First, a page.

In a decaying Brooklyn warehouse stood a giant sphinx depicted as a mammy. Made from eight tons of confectionery sugar and covered with molasses-made resin, it was artist Kara Walker’s way of uncovering the overlooked history of one of the world’s bloodiest food secrets.
Our people tirelessly hand-cultivated sugar on Southern, Caribbean, and South American plantations before reaching New England, mainly Rhode Island, where it was distilled into rum.
Oak barrels were then loaded onto West Africa-bound ships, where colonists exchanged human cargo for liquor. The vicious capitalist cycle is known as the Triangle Trade.
“White gold,” as it was referred to, fueled the wealth of European cities, but nothing was sweet about it for us. It was dangerous work that left some limbless, and its legacy is a sticky residue that has negatively impacted our people’s health for generations.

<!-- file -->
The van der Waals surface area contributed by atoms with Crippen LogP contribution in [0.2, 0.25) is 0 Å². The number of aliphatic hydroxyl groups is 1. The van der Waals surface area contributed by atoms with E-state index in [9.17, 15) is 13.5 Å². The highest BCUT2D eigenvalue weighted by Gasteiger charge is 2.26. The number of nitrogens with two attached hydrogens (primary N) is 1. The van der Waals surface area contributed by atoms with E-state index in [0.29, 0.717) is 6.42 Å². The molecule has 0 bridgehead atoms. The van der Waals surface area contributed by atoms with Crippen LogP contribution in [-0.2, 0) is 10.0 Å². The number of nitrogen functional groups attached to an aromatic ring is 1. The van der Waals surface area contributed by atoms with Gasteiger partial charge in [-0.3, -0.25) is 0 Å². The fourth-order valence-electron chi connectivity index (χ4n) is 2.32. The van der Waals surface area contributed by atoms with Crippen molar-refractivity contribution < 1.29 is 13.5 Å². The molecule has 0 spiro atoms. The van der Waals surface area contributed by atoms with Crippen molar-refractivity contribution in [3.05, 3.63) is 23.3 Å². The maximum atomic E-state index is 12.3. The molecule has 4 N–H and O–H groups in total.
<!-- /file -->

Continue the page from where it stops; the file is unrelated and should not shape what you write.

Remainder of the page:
North America’s largest sugar refinery today sits on the Mississippi River less than a mile from New Orleans’ historically Black Lower Ninth Ward. Louisiana alone has a $3 billion sugar industry, undeniably impacting our health and fostering diseases like diabetes.
It’s in numerous foods, but we can choose alternatives closer to our ancestral foodways, like molasses and sorghum.
Knowing this history is about more than changing our relationship with sugar. It encourages us to consider how anti-Blackness goes unnoticed and its systemic impact on our communities.